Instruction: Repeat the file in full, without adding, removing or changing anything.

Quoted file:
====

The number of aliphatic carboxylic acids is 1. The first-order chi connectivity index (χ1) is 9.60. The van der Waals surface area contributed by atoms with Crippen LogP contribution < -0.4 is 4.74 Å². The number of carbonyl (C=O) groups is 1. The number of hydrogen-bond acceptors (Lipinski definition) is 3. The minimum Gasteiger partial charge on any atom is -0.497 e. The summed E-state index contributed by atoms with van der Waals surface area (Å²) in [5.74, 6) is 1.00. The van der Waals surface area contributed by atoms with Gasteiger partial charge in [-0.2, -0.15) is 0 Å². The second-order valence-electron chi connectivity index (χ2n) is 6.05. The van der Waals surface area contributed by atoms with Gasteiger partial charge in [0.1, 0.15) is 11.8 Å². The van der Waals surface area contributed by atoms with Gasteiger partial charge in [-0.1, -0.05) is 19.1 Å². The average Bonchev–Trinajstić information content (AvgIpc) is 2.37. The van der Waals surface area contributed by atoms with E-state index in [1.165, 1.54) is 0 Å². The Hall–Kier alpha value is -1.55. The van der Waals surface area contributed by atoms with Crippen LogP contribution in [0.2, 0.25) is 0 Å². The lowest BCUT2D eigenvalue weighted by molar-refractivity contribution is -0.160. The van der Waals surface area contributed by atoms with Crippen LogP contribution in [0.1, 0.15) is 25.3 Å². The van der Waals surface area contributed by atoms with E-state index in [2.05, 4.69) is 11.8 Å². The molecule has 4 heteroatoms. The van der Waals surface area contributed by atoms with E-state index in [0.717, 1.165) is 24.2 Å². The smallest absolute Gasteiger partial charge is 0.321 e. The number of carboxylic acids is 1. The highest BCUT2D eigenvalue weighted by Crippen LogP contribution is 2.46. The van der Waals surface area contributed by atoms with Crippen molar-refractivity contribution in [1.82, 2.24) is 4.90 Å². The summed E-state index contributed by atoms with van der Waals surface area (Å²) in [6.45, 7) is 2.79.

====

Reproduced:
The number of aliphatic carboxylic acids is 1. The first-order chi connectivity index (χ1) is 9.60. The van der Waals surface area contributed by atoms with Crippen LogP contribution < -0.4 is 4.74 Å². The number of carbonyl (C=O) groups is 1. The number of hydrogen-bond acceptors (Lipinski definition) is 3. The minimum Gasteiger partial charge on any atom is -0.497 e. The summed E-state index contributed by atoms with van der Waals surface area (Å²) in [5.74, 6) is 1.00. The van der Waals surface area contributed by atoms with Gasteiger partial charge in [-0.2, -0.15) is 0 Å². The second-order valence-electron chi connectivity index (χ2n) is 6.05. The van der Waals surface area contributed by atoms with Gasteiger partial charge in [0.1, 0.15) is 11.8 Å². The van der Waals surface area contributed by atoms with Gasteiger partial charge in [-0.1, -0.05) is 19.1 Å². The average Bonchev–Trinajstić information content (AvgIpc) is 2.37. The van der Waals surface area contributed by atoms with E-state index in [1.165, 1.54) is 0 Å². The Hall–Kier alpha value is -1.55. The van der Waals surface area contributed by atoms with Crippen LogP contribution in [0.2, 0.25) is 0 Å². The lowest BCUT2D eigenvalue weighted by molar-refractivity contribution is -0.160. The van der Waals surface area contributed by atoms with Crippen LogP contribution in [0.1, 0.15) is 25.3 Å². The van der Waals surface area contributed by atoms with E-state index in [2.05, 4.69) is 11.8 Å². The molecule has 4 heteroatoms. The van der Waals surface area contributed by atoms with E-state index in [0.717, 1.165) is 24.2 Å². The smallest absolute Gasteiger partial charge is 0.321 e. The number of carboxylic acids is 1. The highest BCUT2D eigenvalue weighted by Crippen LogP contribution is 2.46. The van der Waals surface area contributed by atoms with Crippen molar-refractivity contribution in [1.82, 2.24) is 4.90 Å². The summed E-state index contributed by atoms with van der Waals surface area (Å²) in [6.45, 7) is 2.79.